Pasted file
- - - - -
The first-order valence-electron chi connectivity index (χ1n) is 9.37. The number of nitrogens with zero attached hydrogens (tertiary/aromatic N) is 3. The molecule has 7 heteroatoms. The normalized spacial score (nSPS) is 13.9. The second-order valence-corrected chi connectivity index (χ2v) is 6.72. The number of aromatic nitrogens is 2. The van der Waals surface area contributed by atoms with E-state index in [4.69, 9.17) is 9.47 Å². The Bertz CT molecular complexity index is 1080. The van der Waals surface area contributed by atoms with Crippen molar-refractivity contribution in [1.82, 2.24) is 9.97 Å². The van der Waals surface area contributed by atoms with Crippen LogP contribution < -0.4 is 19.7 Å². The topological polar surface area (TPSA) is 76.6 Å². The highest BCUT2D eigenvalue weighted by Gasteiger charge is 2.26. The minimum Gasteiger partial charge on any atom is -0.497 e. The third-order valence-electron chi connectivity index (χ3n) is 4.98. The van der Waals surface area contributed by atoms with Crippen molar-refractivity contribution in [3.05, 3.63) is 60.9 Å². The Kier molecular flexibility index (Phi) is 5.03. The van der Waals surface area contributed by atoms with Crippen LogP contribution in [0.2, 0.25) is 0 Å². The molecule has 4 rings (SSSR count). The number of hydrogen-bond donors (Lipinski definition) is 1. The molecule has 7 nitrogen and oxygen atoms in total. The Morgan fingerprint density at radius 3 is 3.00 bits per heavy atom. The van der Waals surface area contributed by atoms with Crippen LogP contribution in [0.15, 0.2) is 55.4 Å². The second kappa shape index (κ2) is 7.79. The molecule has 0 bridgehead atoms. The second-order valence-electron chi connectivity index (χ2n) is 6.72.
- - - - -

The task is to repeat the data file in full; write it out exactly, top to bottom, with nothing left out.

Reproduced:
The first-order valence-electron chi connectivity index (χ1n) is 9.37. The number of nitrogens with zero attached hydrogens (tertiary/aromatic N) is 3. The molecule has 7 heteroatoms. The normalized spacial score (nSPS) is 13.9. The second-order valence-corrected chi connectivity index (χ2v) is 6.72. The number of aromatic nitrogens is 2. The van der Waals surface area contributed by atoms with E-state index in [4.69, 9.17) is 9.47 Å². The Bertz CT molecular complexity index is 1080. The van der Waals surface area contributed by atoms with Crippen molar-refractivity contribution in [1.82, 2.24) is 9.97 Å². The van der Waals surface area contributed by atoms with Crippen LogP contribution < -0.4 is 19.7 Å². The topological polar surface area (TPSA) is 76.6 Å². The highest BCUT2D eigenvalue weighted by Gasteiger charge is 2.26. The minimum Gasteiger partial charge on any atom is -0.497 e. The third-order valence-electron chi connectivity index (χ3n) is 4.98. The van der Waals surface area contributed by atoms with Crippen molar-refractivity contribution in [3.05, 3.63) is 60.9 Å². The Kier molecular flexibility index (Phi) is 5.03. The van der Waals surface area contributed by atoms with Crippen LogP contribution in [0.2, 0.25) is 0 Å². The molecule has 4 rings (SSSR count). The number of hydrogen-bond donors (Lipinski definition) is 1. The molecule has 7 nitrogen and oxygen atoms in total. The Morgan fingerprint density at radius 3 is 3.00 bits per heavy atom. The van der Waals surface area contributed by atoms with Crippen LogP contribution in [0.15, 0.2) is 55.4 Å². The second kappa shape index (κ2) is 7.79. The molecule has 0 bridgehead atoms. The second-order valence-electron chi connectivity index (χ2n) is 6.72.